Aug. 10 2015 09:15 AM

A dairy in southwest Indiana has reaped major benefits from installing precision dairy technologies on their farm.

Brittany's blog

When one visits the Koester family farm in far southwestern Indiana, they'll notice a lot of things. For one, they'll see that the sprinklers run constantly on very hot days to keep the cows comfortable. They'll also note the cows' chunky red necklaces (aka activity monitors) and lastly, they'll spot the robots positioned along the walls of the freestall barn.

Since they moved their dairy farm to its current location just one week before Christmas in 2012, Diamond K Dairy has jumped on the precision dairy technology train – and they aren't looking back.

Diamond K Dairy, owned by the Koester family of Wadesville, Ind., milks just over 200 cows with four Lely robots. In addition to the robots, the cows are also sporting activity monitors and have their feed pushed frequently by an automated feed pusher.

After installing the robots, the Koesters have observed significant labor savings. They wanted to keep labor within the family and make the farm an inviting place for relatives to come back to if they desired. In addition to everyone in the family being involved with the farm, they employ one full-time and one part-time worker. They originally wanted just one robot in addition to the planned parlor to handle any overflow cows, but "plans changed" and the Koesters are very happy with the results they have achieved.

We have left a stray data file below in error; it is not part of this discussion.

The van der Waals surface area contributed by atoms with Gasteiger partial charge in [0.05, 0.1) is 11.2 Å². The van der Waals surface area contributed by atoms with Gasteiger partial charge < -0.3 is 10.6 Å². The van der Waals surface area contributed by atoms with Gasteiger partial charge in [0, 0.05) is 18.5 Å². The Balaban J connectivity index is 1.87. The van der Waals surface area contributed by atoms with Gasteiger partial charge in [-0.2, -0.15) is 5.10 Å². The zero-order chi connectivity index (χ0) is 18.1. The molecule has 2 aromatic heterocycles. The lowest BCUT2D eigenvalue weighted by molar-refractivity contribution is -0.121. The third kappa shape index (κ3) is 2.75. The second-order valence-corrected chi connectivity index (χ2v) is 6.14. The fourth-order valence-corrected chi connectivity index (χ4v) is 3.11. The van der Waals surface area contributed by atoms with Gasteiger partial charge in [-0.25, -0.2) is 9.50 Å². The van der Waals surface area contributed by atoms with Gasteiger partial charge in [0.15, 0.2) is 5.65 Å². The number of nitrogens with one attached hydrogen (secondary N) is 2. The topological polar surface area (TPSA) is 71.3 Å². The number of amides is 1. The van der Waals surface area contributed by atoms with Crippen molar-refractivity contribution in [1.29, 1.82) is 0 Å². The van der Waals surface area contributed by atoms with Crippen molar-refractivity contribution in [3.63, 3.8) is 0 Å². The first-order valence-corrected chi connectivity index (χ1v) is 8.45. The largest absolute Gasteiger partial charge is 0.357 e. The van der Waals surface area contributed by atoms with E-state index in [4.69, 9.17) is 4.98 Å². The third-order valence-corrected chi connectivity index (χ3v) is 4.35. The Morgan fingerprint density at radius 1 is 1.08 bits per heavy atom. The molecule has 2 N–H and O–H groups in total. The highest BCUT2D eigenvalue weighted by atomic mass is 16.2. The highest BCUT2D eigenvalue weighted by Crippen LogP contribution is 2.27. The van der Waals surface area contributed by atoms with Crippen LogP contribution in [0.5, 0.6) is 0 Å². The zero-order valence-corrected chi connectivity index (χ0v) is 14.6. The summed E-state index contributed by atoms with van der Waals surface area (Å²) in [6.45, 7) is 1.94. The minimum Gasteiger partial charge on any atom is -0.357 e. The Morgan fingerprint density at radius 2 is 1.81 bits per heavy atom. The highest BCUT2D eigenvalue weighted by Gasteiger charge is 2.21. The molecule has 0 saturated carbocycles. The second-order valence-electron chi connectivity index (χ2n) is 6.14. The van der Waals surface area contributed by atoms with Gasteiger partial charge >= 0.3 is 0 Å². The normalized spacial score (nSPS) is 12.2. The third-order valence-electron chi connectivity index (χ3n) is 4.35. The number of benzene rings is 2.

The robots aren't the only things that have the Koesters smiling. The cows' activity monitors have also saved a heap of headaches . . . and money. Not only has their feeding program benefited, but many other things have gotten better as well. For example, they have improved reproduction rates and greatly enhanced their ovsynch program; after using the monitors for nearly three years, the Koesters are now administering 90 percent fewer prostaglandin injections.

It's no secret that installing precision dairy technologies comes at a very high cost. Then again, most things worth doing are not easy. For the Koesters, and many other dairies that have made the switch to automation, the benefits were well worth the expense.

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The author is a senior at the University of Wisconsin-River Falls, majoring in agricultural marketing communications. She was the 27th Hoard's Dairyman editorial summer intern.